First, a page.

Thirty years later, Ash Williams — demon hunter par excellence — is back to battle a new Deadite plague. He may have lost a hand, but not his touch.
Do yourself a favor and watch this. Especially season 2 phwoar.
Netflix : For Netflix to stream Northern Exposure
Sign the petition! This came from Darren Burrows himself so it’s legit. 🙂
“Northern Exposure was a beloved show with a mega fan base. After the series ended, where’d it go? It’s like it never existed. No reruns? No streaming? Who even owns the rights to it is a mystery. WELL, we the fans, would love to relive the show we once loved and perhaps binge watch on a rainy day on a streaming platform such as Netflix.”
I knew probably most of these… but not all!
Bruce Campbell has been killing it as the iconic Ash Williams on the Starz TV series Ash vs. Evil Dead. But before the TV show, there was the Evil Dead trilogy, directed by Sam Raimi. Today, we’re talking about 10 random facts you may not know about the second Evil Dead film, starting with…
BILL SKARSGÅRD AS THE CLOWN WHAT
The first trailer for the latest version of Stephen King’s It has landed, suggesting that yet another generation of children will be haunted by visions of an evil, sewer-dwelling clown. It’s the first of a proposed two-part adaptation of the 1986 novel that was originally turned into a mini-series in 1990, starring Tim Curry as Pennywise, a clown that kidnaps and eats children.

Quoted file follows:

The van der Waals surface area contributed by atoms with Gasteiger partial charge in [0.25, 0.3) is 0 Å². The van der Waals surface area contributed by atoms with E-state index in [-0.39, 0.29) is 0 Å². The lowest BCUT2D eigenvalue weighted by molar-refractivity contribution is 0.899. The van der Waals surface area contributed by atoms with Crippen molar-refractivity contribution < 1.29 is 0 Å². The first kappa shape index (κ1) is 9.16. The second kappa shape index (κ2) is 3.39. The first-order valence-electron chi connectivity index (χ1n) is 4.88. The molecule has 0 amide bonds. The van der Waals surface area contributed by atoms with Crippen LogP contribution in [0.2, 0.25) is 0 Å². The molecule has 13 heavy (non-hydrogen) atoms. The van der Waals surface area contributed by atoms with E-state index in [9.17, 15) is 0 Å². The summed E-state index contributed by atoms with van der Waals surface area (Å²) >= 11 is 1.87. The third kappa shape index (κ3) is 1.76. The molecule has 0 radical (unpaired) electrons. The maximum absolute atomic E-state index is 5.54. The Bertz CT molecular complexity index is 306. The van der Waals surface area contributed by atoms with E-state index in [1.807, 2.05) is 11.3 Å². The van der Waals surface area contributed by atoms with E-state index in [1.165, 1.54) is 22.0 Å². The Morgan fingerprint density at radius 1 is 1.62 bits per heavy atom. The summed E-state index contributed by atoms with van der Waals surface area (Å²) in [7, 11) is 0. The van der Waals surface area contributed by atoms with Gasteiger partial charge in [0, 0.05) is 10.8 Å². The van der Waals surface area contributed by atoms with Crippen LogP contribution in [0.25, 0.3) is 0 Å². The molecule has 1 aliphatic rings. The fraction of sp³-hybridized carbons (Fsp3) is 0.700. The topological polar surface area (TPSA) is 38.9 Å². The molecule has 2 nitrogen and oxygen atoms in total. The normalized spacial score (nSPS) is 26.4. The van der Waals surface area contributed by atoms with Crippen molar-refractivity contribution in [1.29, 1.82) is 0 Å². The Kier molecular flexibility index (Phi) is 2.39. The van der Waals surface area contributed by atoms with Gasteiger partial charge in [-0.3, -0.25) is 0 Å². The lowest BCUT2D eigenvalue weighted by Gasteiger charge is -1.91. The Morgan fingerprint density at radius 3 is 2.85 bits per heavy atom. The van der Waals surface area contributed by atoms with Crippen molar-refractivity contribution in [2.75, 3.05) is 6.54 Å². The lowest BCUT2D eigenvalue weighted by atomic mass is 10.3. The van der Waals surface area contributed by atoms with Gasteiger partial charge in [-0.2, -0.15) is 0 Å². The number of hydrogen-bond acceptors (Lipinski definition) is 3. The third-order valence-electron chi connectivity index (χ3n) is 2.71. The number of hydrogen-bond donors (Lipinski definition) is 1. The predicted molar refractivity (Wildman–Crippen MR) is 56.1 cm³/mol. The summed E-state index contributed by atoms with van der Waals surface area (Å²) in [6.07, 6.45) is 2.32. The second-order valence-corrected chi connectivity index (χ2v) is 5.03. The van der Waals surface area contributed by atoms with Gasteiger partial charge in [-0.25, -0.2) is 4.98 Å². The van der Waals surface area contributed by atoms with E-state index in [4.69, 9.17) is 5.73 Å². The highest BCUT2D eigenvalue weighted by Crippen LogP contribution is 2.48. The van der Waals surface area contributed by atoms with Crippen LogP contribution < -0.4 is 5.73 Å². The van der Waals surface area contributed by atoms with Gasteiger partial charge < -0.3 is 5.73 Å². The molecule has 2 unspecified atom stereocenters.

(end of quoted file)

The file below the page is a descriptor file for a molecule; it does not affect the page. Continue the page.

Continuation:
A lovely tribute to Chuck Berry—short and sweet—kicks off the second half of the The Craig Charles Funk & Soul Show House Party on BBC Radio 2.
Craig Charles provides your ultimate Saturday party playlist with fab funk and soul tunes.
Being a horror fan isn’t easy. You fall in love with a no-bullshit, nightmare-inducing killer, then the next thing you know he’s in Manhattan, going to hell, or bumbling around in space. It was probably never John Carpenter’s intention to have the ultimate opponent of Michael Myers be Mr. Break Ya Neck, either.
This is a fascinating and almost entirely well-researched piece with a huge error.
I hate to be the pedant here (though really I love it) but it did NOT start with Nightmare (however it did start with Wes Craven).
Sam Raimi explains the true origins here, in this video I’ve seen just once or twice, starting at 4:14:
Sam Raimi Rules Of Horror with Stephen King intro from “This Is Horror”
Generation Catalano: The generation stuck between Gen X and the Millennials. – Slate Magazine